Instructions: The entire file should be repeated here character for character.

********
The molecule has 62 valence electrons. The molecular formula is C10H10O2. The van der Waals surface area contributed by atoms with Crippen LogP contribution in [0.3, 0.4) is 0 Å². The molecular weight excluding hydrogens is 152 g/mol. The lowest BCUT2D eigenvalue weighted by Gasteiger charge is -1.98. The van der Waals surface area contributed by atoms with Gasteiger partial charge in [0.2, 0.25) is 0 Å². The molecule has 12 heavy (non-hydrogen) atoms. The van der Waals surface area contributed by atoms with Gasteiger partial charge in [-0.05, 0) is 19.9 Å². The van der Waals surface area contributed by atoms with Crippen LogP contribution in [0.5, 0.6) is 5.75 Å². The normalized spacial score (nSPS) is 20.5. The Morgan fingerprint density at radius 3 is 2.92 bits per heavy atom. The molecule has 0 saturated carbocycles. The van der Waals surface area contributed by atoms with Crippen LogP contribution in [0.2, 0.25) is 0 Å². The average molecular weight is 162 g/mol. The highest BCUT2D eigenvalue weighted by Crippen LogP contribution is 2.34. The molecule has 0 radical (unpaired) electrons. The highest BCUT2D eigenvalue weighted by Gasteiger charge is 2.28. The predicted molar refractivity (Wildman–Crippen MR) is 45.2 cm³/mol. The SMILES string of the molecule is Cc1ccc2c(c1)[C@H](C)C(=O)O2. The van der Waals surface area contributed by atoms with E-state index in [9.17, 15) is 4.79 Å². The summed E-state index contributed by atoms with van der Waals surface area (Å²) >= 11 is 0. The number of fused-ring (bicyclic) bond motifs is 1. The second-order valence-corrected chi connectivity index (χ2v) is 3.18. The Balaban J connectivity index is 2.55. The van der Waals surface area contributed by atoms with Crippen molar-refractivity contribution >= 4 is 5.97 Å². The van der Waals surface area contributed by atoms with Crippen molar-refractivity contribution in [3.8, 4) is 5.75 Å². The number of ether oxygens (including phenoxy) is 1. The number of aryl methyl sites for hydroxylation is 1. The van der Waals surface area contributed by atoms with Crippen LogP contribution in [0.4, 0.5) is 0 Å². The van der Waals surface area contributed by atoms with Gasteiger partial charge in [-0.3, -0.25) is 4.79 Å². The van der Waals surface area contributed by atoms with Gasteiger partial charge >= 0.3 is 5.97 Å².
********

The molecule has 62 valence electrons. The molecular formula is C10H10O2. The van der Waals surface area contributed by atoms with Crippen LogP contribution in [0.3, 0.4) is 0 Å². The molecular weight excluding hydrogens is 152 g/mol. The lowest BCUT2D eigenvalue weighted by Gasteiger charge is -1.98. The van der Waals surface area contributed by atoms with Gasteiger partial charge in [0.2, 0.25) is 0 Å². The molecule has 12 heavy (non-hydrogen) atoms. The van der Waals surface area contributed by atoms with Gasteiger partial charge in [-0.05, 0) is 19.9 Å². The van der Waals surface area contributed by atoms with Crippen LogP contribution in [0.5, 0.6) is 5.75 Å². The normalized spacial score (nSPS) is 20.5. The Morgan fingerprint density at radius 3 is 2.92 bits per heavy atom. The molecule has 0 saturated carbocycles. The van der Waals surface area contributed by atoms with Crippen LogP contribution in [0.2, 0.25) is 0 Å². The average molecular weight is 162 g/mol. The highest BCUT2D eigenvalue weighted by Crippen LogP contribution is 2.34. The molecule has 0 radical (unpaired) electrons. The highest BCUT2D eigenvalue weighted by Gasteiger charge is 2.28. The predicted molar refractivity (Wildman–Crippen MR) is 45.2 cm³/mol. The SMILES string of the molecule is Cc1ccc2c(c1)[C@H](C)C(=O)O2. The van der Waals surface area contributed by atoms with E-state index in [9.17, 15) is 4.79 Å². The summed E-state index contributed by atoms with van der Waals surface area (Å²) >= 11 is 0. The number of fused-ring (bicyclic) bond motifs is 1. The second-order valence-corrected chi connectivity index (χ2v) is 3.18. The Balaban J connectivity index is 2.55. The van der Waals surface area contributed by atoms with Crippen molar-refractivity contribution >= 4 is 5.97 Å². The van der Waals surface area contributed by atoms with Crippen molar-refractivity contribution in [3.8, 4) is 5.75 Å². The number of ether oxygens (including phenoxy) is 1. The number of aryl methyl sites for hydroxylation is 1. The van der Waals surface area contributed by atoms with Crippen LogP contribution in [0.4, 0.5) is 0 Å². The van der Waals surface area contributed by atoms with Gasteiger partial charge in [-0.3, -0.25) is 4.79 Å². The van der Waals surface area contributed by atoms with Gasteiger partial charge >= 0.3 is 5.97 Å².